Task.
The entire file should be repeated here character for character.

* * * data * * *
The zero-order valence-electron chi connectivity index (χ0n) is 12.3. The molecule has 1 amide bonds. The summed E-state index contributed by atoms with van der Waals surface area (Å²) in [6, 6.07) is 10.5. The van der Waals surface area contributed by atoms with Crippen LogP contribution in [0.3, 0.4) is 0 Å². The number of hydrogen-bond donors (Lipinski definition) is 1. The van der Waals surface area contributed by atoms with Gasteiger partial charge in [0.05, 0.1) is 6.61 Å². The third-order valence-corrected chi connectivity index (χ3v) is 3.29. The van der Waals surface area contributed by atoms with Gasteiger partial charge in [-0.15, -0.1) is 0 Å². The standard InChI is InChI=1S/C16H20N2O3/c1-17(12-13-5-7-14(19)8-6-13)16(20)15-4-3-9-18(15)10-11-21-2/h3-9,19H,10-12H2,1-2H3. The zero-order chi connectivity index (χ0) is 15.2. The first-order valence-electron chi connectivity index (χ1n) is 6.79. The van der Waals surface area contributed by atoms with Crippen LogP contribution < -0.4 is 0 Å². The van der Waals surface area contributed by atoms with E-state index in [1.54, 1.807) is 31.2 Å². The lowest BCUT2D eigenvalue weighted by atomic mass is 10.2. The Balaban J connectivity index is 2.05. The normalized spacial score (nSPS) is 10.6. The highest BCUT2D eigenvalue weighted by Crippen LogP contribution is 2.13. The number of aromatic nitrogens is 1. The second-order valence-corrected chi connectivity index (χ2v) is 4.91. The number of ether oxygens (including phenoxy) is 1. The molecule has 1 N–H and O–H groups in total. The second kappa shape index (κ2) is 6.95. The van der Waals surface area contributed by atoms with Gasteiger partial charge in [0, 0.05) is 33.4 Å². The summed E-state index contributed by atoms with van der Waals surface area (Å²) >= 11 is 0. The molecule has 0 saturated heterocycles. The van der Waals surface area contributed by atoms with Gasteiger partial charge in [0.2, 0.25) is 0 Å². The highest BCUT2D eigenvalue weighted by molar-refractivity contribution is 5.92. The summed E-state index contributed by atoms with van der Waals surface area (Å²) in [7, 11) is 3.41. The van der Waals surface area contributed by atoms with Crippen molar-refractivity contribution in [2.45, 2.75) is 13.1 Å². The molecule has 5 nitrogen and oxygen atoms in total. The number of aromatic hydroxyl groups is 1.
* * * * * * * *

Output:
The zero-order valence-electron chi connectivity index (χ0n) is 12.3. The molecule has 1 amide bonds. The summed E-state index contributed by atoms with van der Waals surface area (Å²) in [6, 6.07) is 10.5. The van der Waals surface area contributed by atoms with Crippen LogP contribution in [0.3, 0.4) is 0 Å². The number of hydrogen-bond donors (Lipinski definition) is 1. The van der Waals surface area contributed by atoms with Gasteiger partial charge in [0.05, 0.1) is 6.61 Å². The third-order valence-corrected chi connectivity index (χ3v) is 3.29. The van der Waals surface area contributed by atoms with Gasteiger partial charge in [-0.15, -0.1) is 0 Å². The standard InChI is InChI=1S/C16H20N2O3/c1-17(12-13-5-7-14(19)8-6-13)16(20)15-4-3-9-18(15)10-11-21-2/h3-9,19H,10-12H2,1-2H3. The zero-order chi connectivity index (χ0) is 15.2. The first-order valence-electron chi connectivity index (χ1n) is 6.79. The van der Waals surface area contributed by atoms with Crippen LogP contribution < -0.4 is 0 Å². The van der Waals surface area contributed by atoms with E-state index in [1.54, 1.807) is 31.2 Å². The lowest BCUT2D eigenvalue weighted by atomic mass is 10.2. The Balaban J connectivity index is 2.05. The normalized spacial score (nSPS) is 10.6. The highest BCUT2D eigenvalue weighted by Crippen LogP contribution is 2.13. The number of aromatic nitrogens is 1. The second-order valence-corrected chi connectivity index (χ2v) is 4.91. The number of ether oxygens (including phenoxy) is 1. The molecule has 1 N–H and O–H groups in total. The second kappa shape index (κ2) is 6.95. The van der Waals surface area contributed by atoms with Gasteiger partial charge in [0, 0.05) is 33.4 Å². The summed E-state index contributed by atoms with van der Waals surface area (Å²) >= 11 is 0. The molecule has 0 saturated heterocycles. The van der Waals surface area contributed by atoms with Gasteiger partial charge in [0.2, 0.25) is 0 Å². The highest BCUT2D eigenvalue weighted by molar-refractivity contribution is 5.92. The summed E-state index contributed by atoms with van der Waals surface area (Å²) in [7, 11) is 3.41. The van der Waals surface area contributed by atoms with Crippen molar-refractivity contribution in [2.45, 2.75) is 13.1 Å². The molecule has 5 nitrogen and oxygen atoms in total. The number of aromatic hydroxyl groups is 1.